Sturgeon County passed a $76 million budget yesterday that will see residents pay 2.65 per cent more in taxes next year.
Before voting unanimously to approve the budget, county councillors applauded administration for drafting capital and operating budgets reflective of the times.
They presented the budget’s main author Rick Wojtkiw, director of corporate services, with a new pair of shoes, a budget tradition. Mayor Don Rigney joked they reflected council’s fiscal philosophy.
“You might find them a little tight, but there is a reason for that.”
The capital and operating budgets for 2010 will see the tax increase coupled with nearly $18.5 million in borrowing as the county embarks on a host of projects and expands staffing.
The tax increase means a home worth $400,000 can expect to pay $1,091.60 in taxes, an increase from 2009 of $28.36.
The county’s new debt is proposed to pay for an upgrade to 195 Avenue running from Highway 28 to 66th Street, work to bring fire protection to the Sturgeon Valley and a major paving project on Sunnyside Road from Highway 37 to the Sturgeon River.
Coun. Ken McGillis said he believes the budget is restrained and will serve Sturgeon residents well.
“I believe that the tax hike that is being proposed is not onerous on our citizens and I think we are using it to keep our services up.”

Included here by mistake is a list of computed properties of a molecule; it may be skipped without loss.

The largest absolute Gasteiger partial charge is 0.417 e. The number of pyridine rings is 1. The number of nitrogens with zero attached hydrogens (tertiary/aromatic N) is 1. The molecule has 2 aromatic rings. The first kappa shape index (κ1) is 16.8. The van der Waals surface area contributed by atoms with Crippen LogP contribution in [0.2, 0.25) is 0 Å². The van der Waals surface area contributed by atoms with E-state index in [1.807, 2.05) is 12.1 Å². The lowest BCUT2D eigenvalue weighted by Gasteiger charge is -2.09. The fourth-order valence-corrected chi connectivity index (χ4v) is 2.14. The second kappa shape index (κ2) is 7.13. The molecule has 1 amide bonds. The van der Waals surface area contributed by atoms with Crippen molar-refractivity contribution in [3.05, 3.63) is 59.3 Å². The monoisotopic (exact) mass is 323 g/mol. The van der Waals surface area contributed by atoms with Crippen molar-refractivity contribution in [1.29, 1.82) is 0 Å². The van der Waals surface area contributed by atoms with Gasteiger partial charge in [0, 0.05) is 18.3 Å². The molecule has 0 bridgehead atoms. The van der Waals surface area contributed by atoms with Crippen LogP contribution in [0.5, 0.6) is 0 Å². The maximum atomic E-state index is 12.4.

Coun. Don McGeachy, who said last week he was leaning toward voting against the budget, said he came around but would still have liked to see the county dip into reserves to lower taxes.
“When other people can come in below two percent I think we should as well and I think we should take some money out of reserves.”
McGeachy said the budget this year will be fluid. Any councillor can still go back to it before tax notices go out.
Rigney echoed that sentiment and said he was worried the county hadn’t seen the worst of the recession.
“We have to be very careful because the recovery appears to be a little tenuous.”
McGillis and several other councillors were resistant to spending out of reserve accounts. He said reserves come in handy when the unforeseen arises, like the massive forest fire in the county this spring.
“Our reserves are the same as any prudent household that has money set aside for unplanned contingencies.”
Coun. Jerry Kaup said the budget was already spending reserves without replacing them and there was no need to go further.
“I don’t like depleting them without putting anything back,” he said. “I hope we are not hurting future councils by not keeping those reserves intact.”